by Dr. Lorin Bradbury
Question: Sometimes when someone dies, relatives of the deceased blame others who they believe either could have prevented the death or exacerbated it. What affect does this blaming have on those who are blamed? To be more specific, I am aware of someone who committed suicide. As with many suicides, there was alcohol abuse involved on the part of both the one who committed suicide and the spouse. Now relatives of the one who died are blaming the spouse and this individual is drinking even heavier. I am wondering how much the blaming by relatives of the deceased is affecting the spouse’s increased use of alcohol.
That is a complicated question, so I am going to address it in a more general manner, than to get too specific. Since this appears to be someone near you, I urge you not to take anything I write in this article and use it to push back against (blame) those who are blaming the spouse of the deceased. Because of the sensitivity of this issue, I have attempted to alter the information in the question and in my response to not make the situation easily identifiable, while still maintaining the integrity of the question.
First, we have a legal system in our country that in the case of a criminal trial allows for the discovery of facts. The system is adversarial in nature on purpose. It allows for those “facts” to be debated in a public setting—a trial. The system allows for a jury of peers to listen in on those “facts” and decide whether someone has broken the law or not. The purpose for such a mechanism is fairness. If you were charged with breaking the law, you would want your day in court to defend yourself.
The situation you describe is closer to what might be called a “kangaroo court.” The individual you describe has been found guilty by the relatives of the deceased without a trial and an appropriate defense. Therefore, it would be a terrible position to be in, and it would have potential for extreme psychological stress. Whether or not this individual contributed to the spouse committing suicide, probably no one but God knows. And if the issue is pushed long enough and hard enough, the person you are concerned about may come to believe he or she is guilty.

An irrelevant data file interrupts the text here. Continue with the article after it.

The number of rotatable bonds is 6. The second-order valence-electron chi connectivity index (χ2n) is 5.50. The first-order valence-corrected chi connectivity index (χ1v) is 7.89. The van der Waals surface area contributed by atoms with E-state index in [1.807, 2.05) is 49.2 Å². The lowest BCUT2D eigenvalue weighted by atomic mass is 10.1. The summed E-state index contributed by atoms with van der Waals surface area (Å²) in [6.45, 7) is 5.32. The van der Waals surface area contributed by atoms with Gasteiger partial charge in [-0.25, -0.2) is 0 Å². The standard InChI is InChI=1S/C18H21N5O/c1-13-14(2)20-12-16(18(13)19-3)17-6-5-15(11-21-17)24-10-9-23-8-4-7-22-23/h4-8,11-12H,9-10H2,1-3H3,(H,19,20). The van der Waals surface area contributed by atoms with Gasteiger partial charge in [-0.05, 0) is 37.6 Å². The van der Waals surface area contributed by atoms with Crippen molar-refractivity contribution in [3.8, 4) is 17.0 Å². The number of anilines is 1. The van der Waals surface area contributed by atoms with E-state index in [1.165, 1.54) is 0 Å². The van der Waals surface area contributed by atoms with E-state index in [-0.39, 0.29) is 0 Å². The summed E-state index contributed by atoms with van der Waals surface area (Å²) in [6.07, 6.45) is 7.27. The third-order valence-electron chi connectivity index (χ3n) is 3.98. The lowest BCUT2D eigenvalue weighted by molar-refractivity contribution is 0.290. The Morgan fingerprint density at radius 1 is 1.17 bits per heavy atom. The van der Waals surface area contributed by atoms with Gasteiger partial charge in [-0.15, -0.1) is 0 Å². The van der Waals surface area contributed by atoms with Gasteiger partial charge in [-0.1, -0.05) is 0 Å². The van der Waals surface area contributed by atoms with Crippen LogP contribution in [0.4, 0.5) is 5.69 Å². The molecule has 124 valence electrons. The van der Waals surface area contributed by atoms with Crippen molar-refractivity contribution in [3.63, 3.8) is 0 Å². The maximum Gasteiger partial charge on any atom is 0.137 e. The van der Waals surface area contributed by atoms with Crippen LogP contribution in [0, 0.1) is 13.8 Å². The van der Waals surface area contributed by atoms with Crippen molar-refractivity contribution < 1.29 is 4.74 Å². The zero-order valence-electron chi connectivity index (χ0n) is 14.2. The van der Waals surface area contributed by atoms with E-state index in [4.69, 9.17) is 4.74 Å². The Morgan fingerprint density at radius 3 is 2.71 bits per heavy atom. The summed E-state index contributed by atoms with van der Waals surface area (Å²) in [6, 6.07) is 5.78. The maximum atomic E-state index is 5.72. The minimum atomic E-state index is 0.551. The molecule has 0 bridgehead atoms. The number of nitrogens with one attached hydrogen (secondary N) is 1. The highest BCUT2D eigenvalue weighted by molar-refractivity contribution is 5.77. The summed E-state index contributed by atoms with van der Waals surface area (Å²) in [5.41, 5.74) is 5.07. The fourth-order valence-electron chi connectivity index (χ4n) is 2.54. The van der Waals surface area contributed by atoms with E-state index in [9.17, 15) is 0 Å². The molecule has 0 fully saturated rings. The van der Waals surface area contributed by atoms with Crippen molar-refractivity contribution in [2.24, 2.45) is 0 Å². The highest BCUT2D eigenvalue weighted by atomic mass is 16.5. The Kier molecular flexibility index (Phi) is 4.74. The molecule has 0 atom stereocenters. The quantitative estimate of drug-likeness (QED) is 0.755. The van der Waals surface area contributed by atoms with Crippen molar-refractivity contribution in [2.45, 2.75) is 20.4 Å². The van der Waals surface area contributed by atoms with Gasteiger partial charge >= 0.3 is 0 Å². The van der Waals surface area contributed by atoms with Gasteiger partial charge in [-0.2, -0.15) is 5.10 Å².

However, whether or not this person’s increased alcohol abuse is the direct result of the blame is not something I can speculate on without evaluating this person. You stated that alcohol abuse was a part of this person’s life before the spouse’s death, and it continues to be a serious problem. Individuals who abuse alcohol and drugs will find excuses to use. It could be as simple as the sun is not shining and I feel depressed, but on another day it could be the fact the sun is shining and I think I will celebrate. It could be the fact that someone forgot his or her birthday, or it could be to celebrate a birthday.
I would recommend that if you are close to this person, that you attempt to get him or her help. Help is not defending this individual against those who are blaming, but by connecting this person with those who can help him or her get an assessment and treatment.
Lorin L. Bradbury, Ph.D. is a licensed psychologist in private practice in Bethel. For appointments, he can be reached at 543-3266. If you have questions that you would like Dr. Bradbury to answer in the Delta Discovery, please send them to The Delta Discovery, P.O. Box 1028, Bethel, AK 99559, or e-mail them to [email protected]